It’s now theoretically possible to design and release a product, test it and release a fix 30 minutes later, all thanks to automation. That beats the previous process of doing months of work with very little feedback.
In the future, the process of iteration could itself be automated, where the platform measures the efficiency of a process and automatically fixes any weak points. At the moment, this kind of continuous process of improvement – the automation of automation – involves too many variables, and so iteration will likely remain a manual process involving human input, but the technology is heading in that direction.
In the meantime, automation remains high on the C-suite radar. It impacts both a business’s top line and bottom line simultaneously in a non-trivial way. Automation software like Workato is an important addition because it allows executives to actually measure the amount of money automation created or saved. Not all software can do that effectively or convincingly.
How automation can benefit hybrid workers
Whenever a business is thinking about automating a business process, they generally consider two axes: will it help to save time, or will it help to save money? But they could also consider how it will benefit staff. Automating away the drudgery will make their work more pleasant – and happier staff are generally more productive.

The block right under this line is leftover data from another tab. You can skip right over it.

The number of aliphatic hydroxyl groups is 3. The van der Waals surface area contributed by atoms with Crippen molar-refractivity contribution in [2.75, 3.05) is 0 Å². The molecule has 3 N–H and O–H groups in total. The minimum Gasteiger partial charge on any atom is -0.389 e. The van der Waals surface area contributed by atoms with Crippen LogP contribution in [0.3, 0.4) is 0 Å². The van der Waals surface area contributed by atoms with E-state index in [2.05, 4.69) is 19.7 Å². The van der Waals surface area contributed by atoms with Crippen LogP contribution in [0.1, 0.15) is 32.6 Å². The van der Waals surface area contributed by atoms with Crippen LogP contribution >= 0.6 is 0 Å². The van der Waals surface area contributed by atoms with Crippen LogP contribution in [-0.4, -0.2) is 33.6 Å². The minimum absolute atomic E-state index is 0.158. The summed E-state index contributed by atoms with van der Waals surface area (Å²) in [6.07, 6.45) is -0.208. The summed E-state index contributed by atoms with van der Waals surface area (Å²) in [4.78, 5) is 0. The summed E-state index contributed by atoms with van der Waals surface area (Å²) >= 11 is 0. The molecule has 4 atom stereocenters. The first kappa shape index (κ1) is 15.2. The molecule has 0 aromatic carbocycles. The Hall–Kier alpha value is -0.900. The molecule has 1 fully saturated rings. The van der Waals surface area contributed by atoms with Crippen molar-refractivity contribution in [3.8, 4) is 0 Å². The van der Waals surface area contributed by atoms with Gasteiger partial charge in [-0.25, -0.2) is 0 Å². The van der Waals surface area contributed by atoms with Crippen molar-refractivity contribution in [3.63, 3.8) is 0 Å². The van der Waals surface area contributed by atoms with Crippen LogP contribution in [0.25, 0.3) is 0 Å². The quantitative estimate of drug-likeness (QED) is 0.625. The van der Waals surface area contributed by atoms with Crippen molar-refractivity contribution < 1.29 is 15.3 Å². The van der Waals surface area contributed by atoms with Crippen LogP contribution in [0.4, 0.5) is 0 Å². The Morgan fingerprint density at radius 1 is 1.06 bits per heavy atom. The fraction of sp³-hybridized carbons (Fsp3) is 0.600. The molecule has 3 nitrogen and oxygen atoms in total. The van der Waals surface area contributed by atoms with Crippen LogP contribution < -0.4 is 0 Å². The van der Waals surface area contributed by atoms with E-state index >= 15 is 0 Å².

For instance, one of the core values of a global company we work with is that they want to automate as many manual tasks as possible to make the lives of their employees better. They would prefer their employees to have a little bit more free time, or time to learn new skill, or even just time to make a coffee, rather than spend that time trying to maintain manual systems.
Trying to maintain old, outdated systems can be a miserable job: when it breaks, it’s your fault and when it works, no one even notices. This is particularly a problem in larger organisations, especially banks and logistics companies; when we work with these kinds of businesses, more often than not we’re helping to replace old, awkward software that doesn’t work well and which stores data across fragmented systems. They use automation to make their processes smoother, easier to maintain and more robust. They also use it to collate fragmented data stored across diverse systems.
- TBTech Events’ October webinar: intelligent automation
- The time to turn automation talk into action is right now – think big, or go home
- Using AI and Automation to improve customer experience
- The rise of lights-out automation in medtech
So whichever department staff work in, automating those unfulfilling tasks will benefit hybrid workers by enabling them to spend less time on routine, manual tasks that are time-consuming and not very engaging. Instead, they will have time to focus on more strategic tasks that add value across the entire business. This complements hybrid and remote work: without the distractions of the office, workers are able to focus much more deeply on complex tasks that require their full concentration and creativity – work that is ultimately more fulfilling.